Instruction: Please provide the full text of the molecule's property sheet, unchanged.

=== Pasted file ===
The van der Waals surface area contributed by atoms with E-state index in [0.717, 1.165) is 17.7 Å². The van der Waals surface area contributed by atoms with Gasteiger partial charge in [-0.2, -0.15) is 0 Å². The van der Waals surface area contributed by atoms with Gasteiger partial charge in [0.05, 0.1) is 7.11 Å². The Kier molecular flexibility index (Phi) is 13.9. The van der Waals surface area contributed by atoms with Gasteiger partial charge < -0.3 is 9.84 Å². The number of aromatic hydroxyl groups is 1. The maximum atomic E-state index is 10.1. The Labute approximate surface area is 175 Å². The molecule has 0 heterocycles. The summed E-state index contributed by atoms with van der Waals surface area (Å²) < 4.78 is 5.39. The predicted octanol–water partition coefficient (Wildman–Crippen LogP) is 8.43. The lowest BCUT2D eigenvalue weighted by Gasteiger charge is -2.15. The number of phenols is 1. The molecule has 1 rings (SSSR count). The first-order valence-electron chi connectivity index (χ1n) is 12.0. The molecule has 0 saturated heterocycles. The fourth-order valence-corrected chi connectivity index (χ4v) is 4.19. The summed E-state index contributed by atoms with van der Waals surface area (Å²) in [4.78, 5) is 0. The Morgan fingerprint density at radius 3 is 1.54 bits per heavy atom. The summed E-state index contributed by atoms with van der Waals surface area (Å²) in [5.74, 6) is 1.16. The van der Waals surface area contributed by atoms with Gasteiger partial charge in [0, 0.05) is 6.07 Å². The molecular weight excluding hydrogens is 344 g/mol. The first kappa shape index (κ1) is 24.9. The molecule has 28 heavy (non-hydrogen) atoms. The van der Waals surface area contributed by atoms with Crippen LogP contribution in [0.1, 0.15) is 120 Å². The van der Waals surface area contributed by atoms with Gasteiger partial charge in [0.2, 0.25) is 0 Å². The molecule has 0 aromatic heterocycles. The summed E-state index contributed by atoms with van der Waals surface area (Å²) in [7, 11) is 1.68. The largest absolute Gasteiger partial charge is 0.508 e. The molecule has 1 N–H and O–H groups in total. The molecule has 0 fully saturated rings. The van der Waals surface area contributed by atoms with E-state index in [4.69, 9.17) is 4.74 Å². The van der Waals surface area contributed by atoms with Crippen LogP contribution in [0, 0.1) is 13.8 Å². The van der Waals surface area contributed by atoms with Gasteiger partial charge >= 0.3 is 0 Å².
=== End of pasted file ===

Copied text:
The van der Waals surface area contributed by atoms with E-state index in [0.717, 1.165) is 17.7 Å². The van der Waals surface area contributed by atoms with Gasteiger partial charge in [-0.2, -0.15) is 0 Å². The van der Waals surface area contributed by atoms with Gasteiger partial charge in [0.05, 0.1) is 7.11 Å². The Kier molecular flexibility index (Phi) is 13.9. The van der Waals surface area contributed by atoms with Gasteiger partial charge < -0.3 is 9.84 Å². The number of aromatic hydroxyl groups is 1. The maximum atomic E-state index is 10.1. The Labute approximate surface area is 175 Å². The molecule has 0 heterocycles. The summed E-state index contributed by atoms with van der Waals surface area (Å²) < 4.78 is 5.39. The predicted octanol–water partition coefficient (Wildman–Crippen LogP) is 8.43. The lowest BCUT2D eigenvalue weighted by Gasteiger charge is -2.15. The number of phenols is 1. The molecule has 1 rings (SSSR count). The first-order valence-electron chi connectivity index (χ1n) is 12.0. The molecule has 0 saturated heterocycles. The fourth-order valence-corrected chi connectivity index (χ4v) is 4.19. The summed E-state index contributed by atoms with van der Waals surface area (Å²) in [4.78, 5) is 0. The Morgan fingerprint density at radius 3 is 1.54 bits per heavy atom. The summed E-state index contributed by atoms with van der Waals surface area (Å²) in [5.74, 6) is 1.16. The van der Waals surface area contributed by atoms with Gasteiger partial charge in [0, 0.05) is 6.07 Å². The molecular weight excluding hydrogens is 344 g/mol. The first kappa shape index (κ1) is 24.9. The molecule has 28 heavy (non-hydrogen) atoms. The van der Waals surface area contributed by atoms with Crippen LogP contribution in [0.1, 0.15) is 120 Å². The van der Waals surface area contributed by atoms with Gasteiger partial charge in [0.2, 0.25) is 0 Å². The molecule has 0 aromatic heterocycles. The summed E-state index contributed by atoms with van der Waals surface area (Å²) in [7, 11) is 1.68. The largest absolute Gasteiger partial charge is 0.508 e. The molecule has 1 N–H and O–H groups in total. The molecule has 0 fully saturated rings. The van der Waals surface area contributed by atoms with E-state index in [4.69, 9.17) is 4.74 Å². The van der Waals surface area contributed by atoms with Crippen LogP contribution in [0, 0.1) is 13.8 Å². The van der Waals surface area contributed by atoms with Gasteiger partial charge >= 0.3 is 0 Å².